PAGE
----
A Million Little Refunds

CNN: “Under a tentative legal settlement, readers who said they were defrauded by Frey’s best-seller, “A Million Little Pieces,” can claim refunds, an agreement called unprecedented — and understandable — by a leading publishing attorney.

To receive refunds — $23.95 for the hardcover, $14.95 for paperback — consumers will have to submit a receipt or
some other proof of purchase: for the hardcover, page 163; for the paperback, the front cover. They will also need
to sign a sworn statement that they bought the book because they believed it was a memoir.”

Will we see this extend to other literary works? We, for one, felt defrauded by the The Little Prince. We thought it was a delightful children’s story but were dismayed to learn that it was a narcissistic womanizer’s thinly-veiled apologia.

(Thanks to Tave!)


Edit Your Comment

  1. AcilletaM says:

    Sadly years from now Frey will be telling people that he paid out $2.35 trillion in refunds.

  2. Spiny Norman says:

    “I really felt defrauded by “The DaVinci Code”…”

    I understand that some people were dismayed that Frey’s work was not the whole truth. How many other so called “biographical” works have been, to use a euphemism, embellished? Lie to us on Oprah!, public spank?

  3. kwd says:

    Wow what is the world coming to? You can now sue an author based on how truthful a book is? Where do I sign up?

  4. benko29 says:

    this is fucking ludicrous. sure, i read the book under the impression that it was a ‘memoir’ of his experiences. and then i found out that it was imbellished and what not. but that didn’t make the book any less enjoyable for me, nor did i feel ‘defrauded’. i still really dug the book and just brushed that news off as “whatever”. whether he went through all the stuff he writes about, word for word, or otherwise, doesnt really matter, because the idea of releasing such a book is to sell lots of copies, and he did that, didnt he?
    frivolous legal action like this sucks.

  5. Triteon says:

    I’m not sure it should have taken a lawsuit to rectify this, but I agree that action should have been taken. The book was purported to be true, when it wasn’t. That’s fraud.
    “The DaVinci Code”, while not my idea of a good read, was at least labeled as a novel. Love the comment AcilletaM!

  6. Keira says:

    I would be highly pleased if I could receive even a partial return payment for my purchase of Jonathan Franzen’s memoir The Discomfort Zone, in which the author should have embellished his own gross emotional deformities and overwrought prose, in order to create a book even slightly palatable to the reader.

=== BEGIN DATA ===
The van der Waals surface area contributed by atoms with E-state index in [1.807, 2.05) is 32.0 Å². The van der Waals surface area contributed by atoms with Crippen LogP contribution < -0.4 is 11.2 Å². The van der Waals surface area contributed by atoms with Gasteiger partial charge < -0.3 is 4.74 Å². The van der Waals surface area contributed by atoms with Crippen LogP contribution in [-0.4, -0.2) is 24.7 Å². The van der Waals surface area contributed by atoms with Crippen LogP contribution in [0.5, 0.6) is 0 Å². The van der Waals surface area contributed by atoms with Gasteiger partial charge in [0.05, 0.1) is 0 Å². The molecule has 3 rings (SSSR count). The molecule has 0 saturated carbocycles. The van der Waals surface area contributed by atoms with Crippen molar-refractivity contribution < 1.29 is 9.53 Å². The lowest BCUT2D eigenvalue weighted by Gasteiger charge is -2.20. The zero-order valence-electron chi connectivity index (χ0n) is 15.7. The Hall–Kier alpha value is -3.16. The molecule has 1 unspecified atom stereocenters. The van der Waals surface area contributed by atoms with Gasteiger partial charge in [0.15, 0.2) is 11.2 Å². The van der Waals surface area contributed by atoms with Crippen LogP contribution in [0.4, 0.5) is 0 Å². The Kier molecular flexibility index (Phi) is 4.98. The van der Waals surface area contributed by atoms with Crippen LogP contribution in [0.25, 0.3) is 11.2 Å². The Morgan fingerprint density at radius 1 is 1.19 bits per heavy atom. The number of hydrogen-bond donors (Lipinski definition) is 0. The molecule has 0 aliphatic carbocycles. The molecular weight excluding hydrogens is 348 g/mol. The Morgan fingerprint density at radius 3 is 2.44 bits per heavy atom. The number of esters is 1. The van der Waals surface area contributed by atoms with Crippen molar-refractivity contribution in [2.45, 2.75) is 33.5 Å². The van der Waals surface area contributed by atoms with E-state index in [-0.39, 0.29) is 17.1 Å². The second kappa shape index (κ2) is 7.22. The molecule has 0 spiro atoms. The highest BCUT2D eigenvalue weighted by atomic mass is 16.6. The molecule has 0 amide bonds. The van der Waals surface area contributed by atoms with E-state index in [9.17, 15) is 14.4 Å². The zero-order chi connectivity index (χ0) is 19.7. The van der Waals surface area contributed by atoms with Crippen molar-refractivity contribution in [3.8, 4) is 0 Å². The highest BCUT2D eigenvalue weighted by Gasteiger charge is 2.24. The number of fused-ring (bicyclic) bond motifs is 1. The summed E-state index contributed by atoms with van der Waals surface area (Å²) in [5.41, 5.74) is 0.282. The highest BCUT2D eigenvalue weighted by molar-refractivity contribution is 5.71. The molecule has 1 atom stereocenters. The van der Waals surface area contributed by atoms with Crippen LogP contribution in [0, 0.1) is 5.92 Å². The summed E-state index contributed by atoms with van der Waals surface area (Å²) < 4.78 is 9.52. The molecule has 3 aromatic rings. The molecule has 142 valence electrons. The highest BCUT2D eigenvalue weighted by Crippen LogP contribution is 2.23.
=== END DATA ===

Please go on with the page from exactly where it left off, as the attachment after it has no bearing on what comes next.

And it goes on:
7. AcilletaM says:

    Although I don’t need a refund, I think I would have gotten more for my money is Jonathan Franzen’s book The Corrections would have came with a copy of the thesaurus he abused while writing it.

    Thank you Triteon but in the world of Frey jokes, someone made a joke a while ago and the rest of us just changed it to suit our needs and then claimed it as our own.

  8. Kishi says:

    Huh, I wonder if I could pick up a couple of used copies at the second-hand bookstore and mail ’em in.

  9. Paula says:

    I hope newspapers don’t start having to reimburse readers when they write something that’s not true. That will be the end of’em!

  10. Mary Marsala with Fries says:

    While the use of legal action here is questionable, I agree that something needs to be done about content providers using cheap tricks to promote their stories. (Hey man, if it’s a good story, it’ll sell without you pretending it’s more than what it is.) It’s not like this hasn’t been going on for a while — there was the shady promotion of The Blair Witch Project that had people calling Blair County for more information, for instance. More recently you have ABC’s “docudrama” (the WORD is even deceptive there) and on the milder end, Memoirs of a Geisha, the movie of which was legit, but the book absolutely tried to look like a historical biography right up until the “Afterword”.

    What’s needed is a clear categorization system that differentiates between “pure fiction”, “pure nonfiction”, “derivative fiction” (has some factual or historical elements), and “reality fiction” (part of the art to it is that it tries to seem real). Of course this would be abused at times, but at least if it was in place and in common use, abuses would be easier to define and punish fairly.